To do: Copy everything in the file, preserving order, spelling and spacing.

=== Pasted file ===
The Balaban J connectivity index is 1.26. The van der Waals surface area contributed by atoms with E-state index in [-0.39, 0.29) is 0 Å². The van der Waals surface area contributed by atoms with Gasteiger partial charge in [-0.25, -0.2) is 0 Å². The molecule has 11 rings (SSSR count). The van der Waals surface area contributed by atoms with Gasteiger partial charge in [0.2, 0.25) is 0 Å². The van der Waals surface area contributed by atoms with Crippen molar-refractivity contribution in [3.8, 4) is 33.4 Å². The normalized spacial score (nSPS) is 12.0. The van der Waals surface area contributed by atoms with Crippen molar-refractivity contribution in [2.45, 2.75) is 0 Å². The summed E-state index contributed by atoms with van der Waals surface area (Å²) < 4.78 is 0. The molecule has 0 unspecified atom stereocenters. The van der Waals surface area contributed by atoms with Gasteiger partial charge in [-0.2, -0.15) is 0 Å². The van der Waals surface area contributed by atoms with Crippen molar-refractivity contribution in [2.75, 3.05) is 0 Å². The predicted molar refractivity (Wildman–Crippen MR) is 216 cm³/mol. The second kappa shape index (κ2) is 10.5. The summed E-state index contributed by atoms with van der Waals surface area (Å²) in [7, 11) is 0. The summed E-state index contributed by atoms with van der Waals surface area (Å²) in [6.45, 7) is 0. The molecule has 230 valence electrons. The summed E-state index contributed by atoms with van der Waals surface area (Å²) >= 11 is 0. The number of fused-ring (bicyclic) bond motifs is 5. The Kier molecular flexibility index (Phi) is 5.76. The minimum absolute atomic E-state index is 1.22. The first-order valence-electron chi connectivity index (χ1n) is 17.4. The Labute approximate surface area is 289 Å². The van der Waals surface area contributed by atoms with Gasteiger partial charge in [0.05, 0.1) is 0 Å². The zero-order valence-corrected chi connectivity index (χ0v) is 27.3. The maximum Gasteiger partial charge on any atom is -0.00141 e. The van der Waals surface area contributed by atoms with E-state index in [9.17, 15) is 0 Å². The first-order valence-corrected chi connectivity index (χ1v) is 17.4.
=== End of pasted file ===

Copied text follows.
The Balaban J connectivity index is 1.26. The van der Waals surface area contributed by atoms with E-state index in [-0.39, 0.29) is 0 Å². The van der Waals surface area contributed by atoms with Gasteiger partial charge in [-0.25, -0.2) is 0 Å². The molecule has 11 rings (SSSR count). The van der Waals surface area contributed by atoms with Gasteiger partial charge in [0.2, 0.25) is 0 Å². The van der Waals surface area contributed by atoms with Crippen molar-refractivity contribution in [3.8, 4) is 33.4 Å². The normalized spacial score (nSPS) is 12.0. The van der Waals surface area contributed by atoms with Crippen molar-refractivity contribution in [2.45, 2.75) is 0 Å². The summed E-state index contributed by atoms with van der Waals surface area (Å²) < 4.78 is 0. The molecule has 0 unspecified atom stereocenters. The van der Waals surface area contributed by atoms with Gasteiger partial charge in [-0.2, -0.15) is 0 Å². The van der Waals surface area contributed by atoms with Crippen molar-refractivity contribution in [2.75, 3.05) is 0 Å². The predicted molar refractivity (Wildman–Crippen MR) is 216 cm³/mol. The second kappa shape index (κ2) is 10.5. The summed E-state index contributed by atoms with van der Waals surface area (Å²) in [7, 11) is 0. The summed E-state index contributed by atoms with van der Waals surface area (Å²) in [6.45, 7) is 0. The molecule has 230 valence electrons. The summed E-state index contributed by atoms with van der Waals surface area (Å²) >= 11 is 0. The number of fused-ring (bicyclic) bond motifs is 5. The Kier molecular flexibility index (Phi) is 5.76. The minimum absolute atomic E-state index is 1.22. The first-order valence-electron chi connectivity index (χ1n) is 17.4. The Labute approximate surface area is 289 Å². The van der Waals surface area contributed by atoms with Gasteiger partial charge in [0.05, 0.1) is 0 Å². The zero-order valence-corrected chi connectivity index (χ0v) is 27.3. The maximum Gasteiger partial charge on any atom is -0.00141 e. The van der Waals surface area contributed by atoms with E-state index in [9.17, 15) is 0 Å². The first-order valence-corrected chi connectivity index (χ1v) is 17.4.